“Our face-covering requirements are still in place and there is a current statewide review of quarantine requirements that are trying to unify students’ quarantine requirements across the board,” Halliday said.

During the public comments portion of the meeting, the board heard from a parent who was complaining about not being able to volunteer because she is unvaccinated. The parent said she is tested weekly for COVID.

“Being banned from my child’s school with a negative COVID test, to me, it’s unacceptable,” she said.

Lillian Edmonds, district executive assistant, later in the meeting confirmed with the board that prospective volunteers who are unvaccinated have the option of submitting a form that requests religious or medical exemption.

In other news out of the Nov. 18 meeting:

• Tonja Everest, superintendent of the Linn Benton Lincoln Educational Service District, briefly talked to the board about its services.

• PHS senior Dylan Bell gave a student government report with references to successes involving fall sports and a recent blood drive and a preview of upcoming events and activities.

• Ryan Kildea, Oregon School Education Association representative, announced that classified employees had ratified a memorandum of understanding on a mandatory COVID-19 vaccination policy. The board later unanimously approved the MOU between the district and the OSEA.

• Halliday in her superintendent’s report covered several areas that included activities in classrooms, success of fall sports, a technology grant award to Jennifer Kessel, statewide assessment information, Student Investment Account updates, COVID-related statistics as mentioned above and upcoming events.

• Finance Director Bill Mancuso provided an overview of the district’s financial situation with an emphasis on enrollment declines and timber fee impacts as they relate to state school funding. Mancuso said enrollment in the district is down 24 students compared to this time last year.

• The School Board listened to Response to Instruction and Intervention reports that provided insight on student performance in various grade levels. RtII is an early intervention support process designed to improve student achievement using research-based interventions matched to student needs.

• The board unanimously approved nominations of Sarah McDonald, of the Corvallis School District, as regional member on the Oregon School Boards Association Legislative Policy Committee, and Jeff Davis, of the Alsea School District, as regional member on the OSBA Board of Directors. 

• The board unanimously approved a MOU between the district and PEA regarding the use of surveillance video equipment for purposes related to school safety and security.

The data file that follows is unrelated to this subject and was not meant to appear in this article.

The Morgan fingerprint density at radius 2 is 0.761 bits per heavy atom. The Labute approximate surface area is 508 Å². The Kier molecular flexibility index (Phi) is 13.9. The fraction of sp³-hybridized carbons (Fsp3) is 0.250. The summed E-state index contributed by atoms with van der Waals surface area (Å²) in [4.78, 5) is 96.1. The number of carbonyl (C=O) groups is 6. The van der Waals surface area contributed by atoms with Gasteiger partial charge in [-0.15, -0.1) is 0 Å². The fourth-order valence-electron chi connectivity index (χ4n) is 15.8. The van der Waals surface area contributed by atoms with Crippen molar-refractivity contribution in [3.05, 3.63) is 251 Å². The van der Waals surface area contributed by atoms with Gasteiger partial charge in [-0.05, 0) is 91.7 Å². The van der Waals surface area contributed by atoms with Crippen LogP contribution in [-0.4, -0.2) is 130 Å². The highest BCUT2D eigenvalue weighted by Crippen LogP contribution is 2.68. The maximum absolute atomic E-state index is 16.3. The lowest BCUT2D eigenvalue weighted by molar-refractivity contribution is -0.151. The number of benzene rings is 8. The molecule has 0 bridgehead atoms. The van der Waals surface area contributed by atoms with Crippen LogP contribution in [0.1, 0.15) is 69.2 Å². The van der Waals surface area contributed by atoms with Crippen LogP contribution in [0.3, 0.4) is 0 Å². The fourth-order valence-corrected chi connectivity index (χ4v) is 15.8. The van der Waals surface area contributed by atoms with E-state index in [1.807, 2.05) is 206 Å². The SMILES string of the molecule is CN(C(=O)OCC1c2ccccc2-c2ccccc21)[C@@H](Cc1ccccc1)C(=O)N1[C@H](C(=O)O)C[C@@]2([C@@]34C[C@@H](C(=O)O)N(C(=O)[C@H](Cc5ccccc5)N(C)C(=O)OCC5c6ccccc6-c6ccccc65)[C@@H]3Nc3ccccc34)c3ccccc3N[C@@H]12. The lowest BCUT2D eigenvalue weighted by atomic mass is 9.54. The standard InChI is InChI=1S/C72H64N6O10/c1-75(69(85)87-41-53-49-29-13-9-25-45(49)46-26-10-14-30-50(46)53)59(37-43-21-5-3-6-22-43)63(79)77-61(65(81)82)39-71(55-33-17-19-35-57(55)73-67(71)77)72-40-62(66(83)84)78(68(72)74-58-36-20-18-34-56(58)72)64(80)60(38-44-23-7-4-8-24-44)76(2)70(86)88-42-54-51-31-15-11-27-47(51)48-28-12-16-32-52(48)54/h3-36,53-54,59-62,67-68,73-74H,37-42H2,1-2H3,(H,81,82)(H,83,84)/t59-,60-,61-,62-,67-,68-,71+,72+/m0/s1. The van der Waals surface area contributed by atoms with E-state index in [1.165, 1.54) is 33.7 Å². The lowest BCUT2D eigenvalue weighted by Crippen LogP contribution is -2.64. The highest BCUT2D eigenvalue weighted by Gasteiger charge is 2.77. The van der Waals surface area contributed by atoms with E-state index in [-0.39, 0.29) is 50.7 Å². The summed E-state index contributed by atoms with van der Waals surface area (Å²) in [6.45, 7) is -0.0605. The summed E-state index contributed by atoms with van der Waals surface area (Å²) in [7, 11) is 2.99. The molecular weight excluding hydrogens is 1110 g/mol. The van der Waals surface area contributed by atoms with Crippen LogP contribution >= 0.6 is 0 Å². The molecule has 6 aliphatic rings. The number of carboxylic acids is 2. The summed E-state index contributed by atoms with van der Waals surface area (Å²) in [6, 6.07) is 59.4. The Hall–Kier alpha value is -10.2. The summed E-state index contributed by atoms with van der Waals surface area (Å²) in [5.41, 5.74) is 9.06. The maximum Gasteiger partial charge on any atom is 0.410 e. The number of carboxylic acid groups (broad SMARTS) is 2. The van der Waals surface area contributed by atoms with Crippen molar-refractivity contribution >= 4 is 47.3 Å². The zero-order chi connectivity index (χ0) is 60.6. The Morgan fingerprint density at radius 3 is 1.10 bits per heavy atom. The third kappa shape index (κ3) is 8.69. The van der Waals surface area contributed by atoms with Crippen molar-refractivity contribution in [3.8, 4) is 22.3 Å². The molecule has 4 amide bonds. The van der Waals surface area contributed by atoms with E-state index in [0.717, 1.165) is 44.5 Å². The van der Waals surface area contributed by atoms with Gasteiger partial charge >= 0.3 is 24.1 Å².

• The board unanimously approved a motion to allow the district’s policy committee to go through the first reading process with the board to then follow with second reading votes in the regular meeting. The board briefly discussed a few of the 11 policies that had been scheduled for a first reading.

• The board unanimously approved a consent agenda with one revision that listed several personnel and staffing changes, a list of October bills, recent meeting minutes and a resolution to approve unanticipated funding. Among the hires was Thomas Kelley as a Philomath High School physical education teacher.

• The board unanimously approved the sale of ironworker machine as surplus property. 

• The board unanimously approved a one-year co-op agreement in boys basketball between Philomath High and Kings Valley Charter School.

• The School Board met with Kings Valley Charter School Board for one hour in the late afternoon to discuss renewing a charter school agreement between the two entities.

• The School Board also met for 30 minutes in executive session for reasons of discussing labor negotiations and evaluating the employment of a district employee.

Following is a list of votes taken by the Philomath School Board at its Nov. 18 meeting:
• To nominate Sarah McDonald as regional member on the Oregon School Boards Association Legislative Policy Committee and Jeff Davis as regional member on the OSBA Board of Directors. Motion: Grube. Seconded: Gudge. Vote: Passes 5-0 (Yes—Dealy, Grube, Gudge, Skinkis, Wells).
• To approve a memorandum of understanding regarding a mandatory COVID-19 vaccination policy. Motion: Dealy. Seconded: Gudge. Vote: Passes 5-0 (Yes—Dealy, Grube, Gudge, Skinkis, Wells).
• To approve a memorandum of understanding between the Philomath School District and the Philomath Education Association regarding the use of security cameras. Motion: Dealy. Seconded: Skinkis. Vote: Passes 5-0 (Yes—Dealy, Grube, Gudge, Skinkis, Wells).
• To authorize the policy committee to formally make the first reading on policies and to bring to the board for a second reading. Motion: Skinkis. Seconded: Grube. Vote: Passes 5-0 (Yes—Dealy, Grube, Gudge, Skinkis, Wells).
• To approve a consent agenda as revised. Motion: Dealy. Seconded: Gudge. Vote: Passes 5-0 (Yes—Dealy, Grube, Gudge, Skinkis, Wells).
• To approve the sale of surplus property. Motion: Dealy. Seconded: Grube. Vote: Passes 5-0 (Yes—Dealy, Grube, Gudge, Skinkis, Wells).
• To approve a request for a cooperative agreement between Kings Valley Charter School and Philomath High School in boys basketball. Motion: Skinkis. Seconded: Grube. Vote: Passes 5-0 (Yes—Dealy, Grube, Gudge, Skinkis, Wells).